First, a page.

The last couple years, several controversies have dragged Adam Sandler’s name through the mud, though at this point it’s really uncertain whether that name could get any dirtier. The actor has been continuously offensive for the better part of his career, becoming more and more tasteless the further he gets from his SNL heyday. It’s as if age is sapping out what little potential for humor Sandler ever had. His movies continuously tank at the box office, get lambasted by critics, and make no one with an IQ in the double digits laugh. So why does Hollywood keep giving him work? Why did Netflix, a company that has built itself a reputation for quality, give him a massive movie deal?
In June of 2015, Sandler’s gross practices were called out by actress Rose McGowan, who tweeted about a casting note that came with a script she received for a Sandler film. That note requested that the woman auditioning for the part wear particularly revealing clothing to the audition. McGowan tweeted the note, making the obvious allusion that this was for an Adam Sandler film. She also later confirmed to E! that Sandler was the male star of that movie. Then a week later, McGowan tweeted that she was fired by her acting agent for speaking out on the sexist wardrobe request.
casting note that came w/script I got today. For real. name of male star rhymes with Madam Panhandler hahahaha I die pic.twitter.com/lCWGTV537t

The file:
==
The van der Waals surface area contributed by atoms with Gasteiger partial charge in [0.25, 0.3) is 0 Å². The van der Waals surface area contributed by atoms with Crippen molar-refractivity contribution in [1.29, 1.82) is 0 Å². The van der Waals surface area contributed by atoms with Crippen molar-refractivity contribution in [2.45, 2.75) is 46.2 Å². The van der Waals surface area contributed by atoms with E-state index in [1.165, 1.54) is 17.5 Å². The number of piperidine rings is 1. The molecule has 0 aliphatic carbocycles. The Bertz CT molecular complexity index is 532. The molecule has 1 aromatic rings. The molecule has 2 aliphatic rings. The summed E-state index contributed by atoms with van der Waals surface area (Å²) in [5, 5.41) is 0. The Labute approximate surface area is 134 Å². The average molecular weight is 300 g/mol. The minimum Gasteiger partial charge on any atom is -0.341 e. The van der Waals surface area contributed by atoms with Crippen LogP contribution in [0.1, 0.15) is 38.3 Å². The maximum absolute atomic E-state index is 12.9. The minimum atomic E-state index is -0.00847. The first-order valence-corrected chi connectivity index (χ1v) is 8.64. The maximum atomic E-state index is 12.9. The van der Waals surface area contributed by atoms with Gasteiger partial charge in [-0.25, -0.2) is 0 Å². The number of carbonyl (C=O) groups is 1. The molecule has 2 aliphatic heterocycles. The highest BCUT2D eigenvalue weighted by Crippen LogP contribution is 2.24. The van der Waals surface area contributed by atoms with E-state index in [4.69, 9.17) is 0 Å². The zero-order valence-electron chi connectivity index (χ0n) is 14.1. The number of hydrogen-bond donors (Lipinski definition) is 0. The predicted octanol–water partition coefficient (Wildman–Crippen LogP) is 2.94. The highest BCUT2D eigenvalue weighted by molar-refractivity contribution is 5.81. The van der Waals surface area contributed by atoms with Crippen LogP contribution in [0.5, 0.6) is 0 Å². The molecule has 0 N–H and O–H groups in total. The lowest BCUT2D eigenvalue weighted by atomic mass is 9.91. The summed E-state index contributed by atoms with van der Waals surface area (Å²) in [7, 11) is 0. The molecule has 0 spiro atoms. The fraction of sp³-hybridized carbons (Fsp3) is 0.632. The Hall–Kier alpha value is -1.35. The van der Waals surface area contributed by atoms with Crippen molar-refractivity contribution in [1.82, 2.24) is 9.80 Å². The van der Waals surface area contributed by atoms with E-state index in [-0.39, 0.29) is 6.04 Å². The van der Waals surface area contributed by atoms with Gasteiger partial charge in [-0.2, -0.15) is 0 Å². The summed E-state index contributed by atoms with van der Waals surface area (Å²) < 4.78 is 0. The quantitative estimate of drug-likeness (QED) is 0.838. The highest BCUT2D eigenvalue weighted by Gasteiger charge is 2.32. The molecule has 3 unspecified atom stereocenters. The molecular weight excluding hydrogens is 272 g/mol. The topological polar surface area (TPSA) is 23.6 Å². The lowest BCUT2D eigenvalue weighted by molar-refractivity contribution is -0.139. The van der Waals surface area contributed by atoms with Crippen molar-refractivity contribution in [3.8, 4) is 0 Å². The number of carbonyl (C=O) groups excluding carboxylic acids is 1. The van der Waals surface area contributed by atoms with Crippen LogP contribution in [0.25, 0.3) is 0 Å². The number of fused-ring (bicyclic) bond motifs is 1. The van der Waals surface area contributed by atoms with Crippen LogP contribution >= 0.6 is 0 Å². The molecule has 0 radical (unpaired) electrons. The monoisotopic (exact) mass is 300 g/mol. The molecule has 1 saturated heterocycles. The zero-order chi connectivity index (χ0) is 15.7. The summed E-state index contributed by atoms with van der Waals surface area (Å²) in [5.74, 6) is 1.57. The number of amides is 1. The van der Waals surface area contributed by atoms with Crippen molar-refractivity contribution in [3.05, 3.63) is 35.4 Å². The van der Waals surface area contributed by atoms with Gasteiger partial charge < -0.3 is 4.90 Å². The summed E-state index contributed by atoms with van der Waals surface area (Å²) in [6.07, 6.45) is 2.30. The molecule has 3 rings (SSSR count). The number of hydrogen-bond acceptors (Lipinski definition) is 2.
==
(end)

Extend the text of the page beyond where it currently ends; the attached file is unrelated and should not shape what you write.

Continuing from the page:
— rose mcgowan (@rosemcgowan) June 18, 2015
— rose mcgowan (@rosemcgowan) June 25, 2015
The awesome thing about being an artist? You can't be fired from your own mind. #FREEDOM
— rose mcgowan (@rosemcgowan) June 25, 2015
“I’m not trying to vilify Adam Sandler,” McGowan later told E!, “Although someone did tell me that when he did his Netflix deal, he said, ‘I signed with Netflix because it rhymes with Wet Chicks.’ I mean, what? What in the fuck is going on? No!”
She went on to say that she never had any intention of accepting the part anyway, which is why she decided to tweet about the ridiculous, infantilizing casting note. Not only does the note tell the actress how to dress, but also makes the statement that she should be sure to “read the script” before coming in to the audition, as if a professional actor would fail to even read the script before attending an audition.